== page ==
Just over 10 months ago I stopped having immunotherapy or allergy shots. Although they are undoubtedly the best at controlling my allergy symptoms, they weren’t the most convenient, considering I had to try to book weekly doctor’s appointments. Then there are the annoying side effects such as a sore injection site on my arm for a day or two. It was my second go at immunotherapy. This time I’d given it a good two-year try, but I’d simply had enough.
Not surprisingly, my allergies came back with a vengeance in winter. I soon found out that trying to control them with over-the-counter medications really adds up. Although I’ve always used home remedies such as vacuuming frequently, avoiding allergens or cigarette smoke and using a HEPA air filter. These measures only go so far. So I started to look around for some budget-friendly allergy products. Here are a few I found.
A blend of homeopathic ingredients, Pollinosan from A. Vogel helps to prevent sneezing, itchy throat and coughs caused by allergies. It also contains cardiospernum, or “heart weed,” which helps to prevent runny nose, watery eyes, sneezing and sinus congestion. Pollinosan also won’t leave you nodding off during the day. I had a dickens of a time trying to find it at a local pharmacy but was able to find a box of 120 tablets for just $7.20 online.
A Large Syringe
Nasal lavage, or washing out nasal passages with a warm saline solution, has been used to treat allergies for centuries. I didn’t want to shell out for a Neti pot to use this treatment; instead, I use a syringe to squirt a solution of 1/3 tsp. of sea salt to 1 cup of distilled water into each nostril. You can buy large syringes cheaply at pharmacies, or even nab one for free at your local pharmacy from a sympathetic pharmacist. Remember to sterilize your syringe after each use to get rid of harmful bacteria. You need to replace it after two months of daily use.
Nasaline Snooze Nostril Expander
One of the worse aspects of having allergies is sleeping like a fish with my mouth wide open. It’s led to many sore throats and mild infections over the years. Neither oral nor nasal decongestants are cheap, and they aren’t good options for avoiding the use of medications. A more affordable alternative I found is the Nasaline Snooze Nostril Expander. As the name suggests, it expands your nostrils comfortably so you can breathe more easily. It’s also reusable, unlike decongestants, so you save even more money and can use it throughout the day if necessary. The best price I’ve seen so far is at healthsuperstore. com where the pair costs just over $9.00.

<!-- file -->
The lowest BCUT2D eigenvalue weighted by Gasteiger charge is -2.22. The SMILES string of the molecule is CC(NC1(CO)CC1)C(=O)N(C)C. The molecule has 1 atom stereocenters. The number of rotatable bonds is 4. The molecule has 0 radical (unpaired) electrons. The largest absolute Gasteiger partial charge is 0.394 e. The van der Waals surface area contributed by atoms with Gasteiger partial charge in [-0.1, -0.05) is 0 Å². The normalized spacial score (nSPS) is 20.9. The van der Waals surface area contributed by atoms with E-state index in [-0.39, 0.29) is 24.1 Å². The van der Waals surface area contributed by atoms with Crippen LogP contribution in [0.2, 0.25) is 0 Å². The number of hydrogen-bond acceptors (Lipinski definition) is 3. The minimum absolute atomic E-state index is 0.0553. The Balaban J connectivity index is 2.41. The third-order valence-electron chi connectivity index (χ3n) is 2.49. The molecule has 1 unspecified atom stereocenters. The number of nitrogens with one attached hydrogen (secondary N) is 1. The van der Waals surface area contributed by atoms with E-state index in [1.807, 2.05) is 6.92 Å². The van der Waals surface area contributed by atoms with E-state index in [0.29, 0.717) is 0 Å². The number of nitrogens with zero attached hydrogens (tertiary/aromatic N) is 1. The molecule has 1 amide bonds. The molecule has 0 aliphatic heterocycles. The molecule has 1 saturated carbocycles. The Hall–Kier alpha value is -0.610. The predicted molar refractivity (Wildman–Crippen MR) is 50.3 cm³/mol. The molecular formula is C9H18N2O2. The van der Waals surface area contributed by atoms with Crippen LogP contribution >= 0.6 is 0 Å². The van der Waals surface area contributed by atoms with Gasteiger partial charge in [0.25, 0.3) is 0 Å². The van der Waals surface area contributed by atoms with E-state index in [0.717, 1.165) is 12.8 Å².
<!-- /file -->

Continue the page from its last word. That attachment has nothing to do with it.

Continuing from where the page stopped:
Nasal Allergy Blocker
These products are creams or gels that you place inside each nostril to block a whole range of allergens on contact, such as dust mites, dander, pollen, ragweed and pet dander. Like oral antihistamines, you may need to try a few different formulas to find the one that works best for you. One I really like is Zicam, which you can get for just $5.98 on Amazon. Drugstore.com has also taken 30 percent off the Zicam Allergy Relief nasal gel. You can currently get it for just $8.69. Dr. Theiss Alergol Pollen Blocker Cream is available at HerbsPro for nearly 34 percent below retail price. A little of these creams or gels can go a long way. They can really help to keep your allergies, and your budget, under control.
Cheap Dust Mite Pillow Covers
Vacuuming pillows and mattresses to get rid of dust mites becomes a bore of a chore in a hurry, and make mattress and pillow covers must-haves. If you don’t have the money to buy a mattress cover, then settle for buying just a pillow cover. Look for sales at your local department store or check out Allergy Control Products, which has standard-sized pillow encasings at $12.95, one of the lowest prices I’ve found. Also, Retail Me Not has coupons for 20 percent off all encasing products.
Keep in mind that you should consult your allergist before taking these products. Whenever possible, call a nearby pharmacy first to see if they have these products in stock. This will save you on shipping costs that you would have to pay when ordering online.
This has been a guest post by Andrea from Ontario, Canada
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